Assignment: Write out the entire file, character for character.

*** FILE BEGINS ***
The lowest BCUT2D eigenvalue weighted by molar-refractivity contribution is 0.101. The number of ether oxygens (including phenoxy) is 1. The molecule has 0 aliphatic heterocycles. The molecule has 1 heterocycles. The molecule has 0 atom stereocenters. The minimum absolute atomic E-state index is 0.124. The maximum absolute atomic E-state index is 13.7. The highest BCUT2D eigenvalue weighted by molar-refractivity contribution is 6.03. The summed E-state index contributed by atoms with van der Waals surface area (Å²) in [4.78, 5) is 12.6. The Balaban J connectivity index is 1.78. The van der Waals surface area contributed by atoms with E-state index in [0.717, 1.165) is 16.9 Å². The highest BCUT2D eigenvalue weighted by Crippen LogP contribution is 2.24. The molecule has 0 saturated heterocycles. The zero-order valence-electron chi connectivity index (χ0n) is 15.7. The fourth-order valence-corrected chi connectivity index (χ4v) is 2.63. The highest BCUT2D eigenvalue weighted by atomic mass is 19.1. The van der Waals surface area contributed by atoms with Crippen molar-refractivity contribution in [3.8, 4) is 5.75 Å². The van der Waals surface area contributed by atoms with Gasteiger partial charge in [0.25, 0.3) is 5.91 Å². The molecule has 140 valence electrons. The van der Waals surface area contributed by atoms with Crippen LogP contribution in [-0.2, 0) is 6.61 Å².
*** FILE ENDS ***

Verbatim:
The lowest BCUT2D eigenvalue weighted by molar-refractivity contribution is 0.101. The number of ether oxygens (including phenoxy) is 1. The molecule has 0 aliphatic heterocycles. The molecule has 1 heterocycles. The molecule has 0 atom stereocenters. The minimum absolute atomic E-state index is 0.124. The maximum absolute atomic E-state index is 13.7. The highest BCUT2D eigenvalue weighted by molar-refractivity contribution is 6.03. The summed E-state index contributed by atoms with van der Waals surface area (Å²) in [4.78, 5) is 12.6. The Balaban J connectivity index is 1.78. The van der Waals surface area contributed by atoms with E-state index in [0.717, 1.165) is 16.9 Å². The highest BCUT2D eigenvalue weighted by Crippen LogP contribution is 2.24. The molecule has 0 saturated heterocycles. The zero-order valence-electron chi connectivity index (χ0n) is 15.7. The fourth-order valence-corrected chi connectivity index (χ4v) is 2.63. The highest BCUT2D eigenvalue weighted by atomic mass is 19.1. The van der Waals surface area contributed by atoms with Crippen molar-refractivity contribution in [3.8, 4) is 5.75 Å². The van der Waals surface area contributed by atoms with Gasteiger partial charge in [0.25, 0.3) is 5.91 Å². The molecule has 140 valence electrons. The van der Waals surface area contributed by atoms with Crippen LogP contribution in [-0.2, 0) is 6.61 Å².